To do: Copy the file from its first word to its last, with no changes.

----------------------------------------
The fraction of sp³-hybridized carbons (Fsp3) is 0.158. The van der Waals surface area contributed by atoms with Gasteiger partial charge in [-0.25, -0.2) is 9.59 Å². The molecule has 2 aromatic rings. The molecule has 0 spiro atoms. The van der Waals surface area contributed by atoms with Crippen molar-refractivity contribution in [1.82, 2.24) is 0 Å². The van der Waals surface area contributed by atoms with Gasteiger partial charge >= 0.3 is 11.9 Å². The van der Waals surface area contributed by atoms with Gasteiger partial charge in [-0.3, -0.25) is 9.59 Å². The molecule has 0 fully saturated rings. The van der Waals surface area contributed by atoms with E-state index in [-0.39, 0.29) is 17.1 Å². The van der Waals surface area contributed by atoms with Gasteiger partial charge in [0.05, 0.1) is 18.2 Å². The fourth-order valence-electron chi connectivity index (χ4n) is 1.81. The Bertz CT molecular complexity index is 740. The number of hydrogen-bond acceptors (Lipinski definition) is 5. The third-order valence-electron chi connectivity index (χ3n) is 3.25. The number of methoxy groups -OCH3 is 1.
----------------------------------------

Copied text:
The fraction of sp³-hybridized carbons (Fsp3) is 0.158. The van der Waals surface area contributed by atoms with Gasteiger partial charge in [-0.25, -0.2) is 9.59 Å². The molecule has 2 aromatic rings. The molecule has 0 spiro atoms. The van der Waals surface area contributed by atoms with Crippen molar-refractivity contribution in [1.82, 2.24) is 0 Å². The van der Waals surface area contributed by atoms with Gasteiger partial charge >= 0.3 is 11.9 Å². The van der Waals surface area contributed by atoms with Gasteiger partial charge in [-0.3, -0.25) is 9.59 Å². The molecule has 0 fully saturated rings. The van der Waals surface area contributed by atoms with E-state index in [-0.39, 0.29) is 17.1 Å². The van der Waals surface area contributed by atoms with Gasteiger partial charge in [0.05, 0.1) is 18.2 Å². The fourth-order valence-electron chi connectivity index (χ4n) is 1.81. The Bertz CT molecular complexity index is 740. The number of hydrogen-bond acceptors (Lipinski definition) is 5. The third-order valence-electron chi connectivity index (χ3n) is 3.25. The number of methoxy groups -OCH3 is 1.